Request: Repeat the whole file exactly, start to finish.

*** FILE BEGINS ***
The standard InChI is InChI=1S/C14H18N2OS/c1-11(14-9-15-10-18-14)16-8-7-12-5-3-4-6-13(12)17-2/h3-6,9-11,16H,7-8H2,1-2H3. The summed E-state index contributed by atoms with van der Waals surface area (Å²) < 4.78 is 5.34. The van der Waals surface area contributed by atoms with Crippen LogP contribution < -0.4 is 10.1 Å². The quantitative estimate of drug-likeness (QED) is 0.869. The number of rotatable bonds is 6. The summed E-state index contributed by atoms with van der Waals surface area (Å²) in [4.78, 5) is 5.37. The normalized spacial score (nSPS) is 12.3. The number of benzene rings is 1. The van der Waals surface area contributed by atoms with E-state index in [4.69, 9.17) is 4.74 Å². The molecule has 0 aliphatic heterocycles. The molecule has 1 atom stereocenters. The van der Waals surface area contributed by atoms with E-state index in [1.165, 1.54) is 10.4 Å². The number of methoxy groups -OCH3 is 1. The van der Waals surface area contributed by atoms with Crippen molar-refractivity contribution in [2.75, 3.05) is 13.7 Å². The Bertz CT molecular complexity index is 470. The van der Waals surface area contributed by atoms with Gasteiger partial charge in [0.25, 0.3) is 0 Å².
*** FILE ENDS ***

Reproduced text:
The standard InChI is InChI=1S/C14H18N2OS/c1-11(14-9-15-10-18-14)16-8-7-12-5-3-4-6-13(12)17-2/h3-6,9-11,16H,7-8H2,1-2H3. The summed E-state index contributed by atoms with van der Waals surface area (Å²) < 4.78 is 5.34. The van der Waals surface area contributed by atoms with Crippen LogP contribution < -0.4 is 10.1 Å². The quantitative estimate of drug-likeness (QED) is 0.869. The number of rotatable bonds is 6. The summed E-state index contributed by atoms with van der Waals surface area (Å²) in [4.78, 5) is 5.37. The normalized spacial score (nSPS) is 12.3. The number of benzene rings is 1. The van der Waals surface area contributed by atoms with E-state index in [4.69, 9.17) is 4.74 Å². The molecule has 0 aliphatic heterocycles. The molecule has 1 atom stereocenters. The van der Waals surface area contributed by atoms with E-state index in [1.165, 1.54) is 10.4 Å². The number of methoxy groups -OCH3 is 1. The van der Waals surface area contributed by atoms with Crippen molar-refractivity contribution in [2.75, 3.05) is 13.7 Å². The Bertz CT molecular complexity index is 470. The van der Waals surface area contributed by atoms with Gasteiger partial charge in [0.25, 0.3) is 0 Å².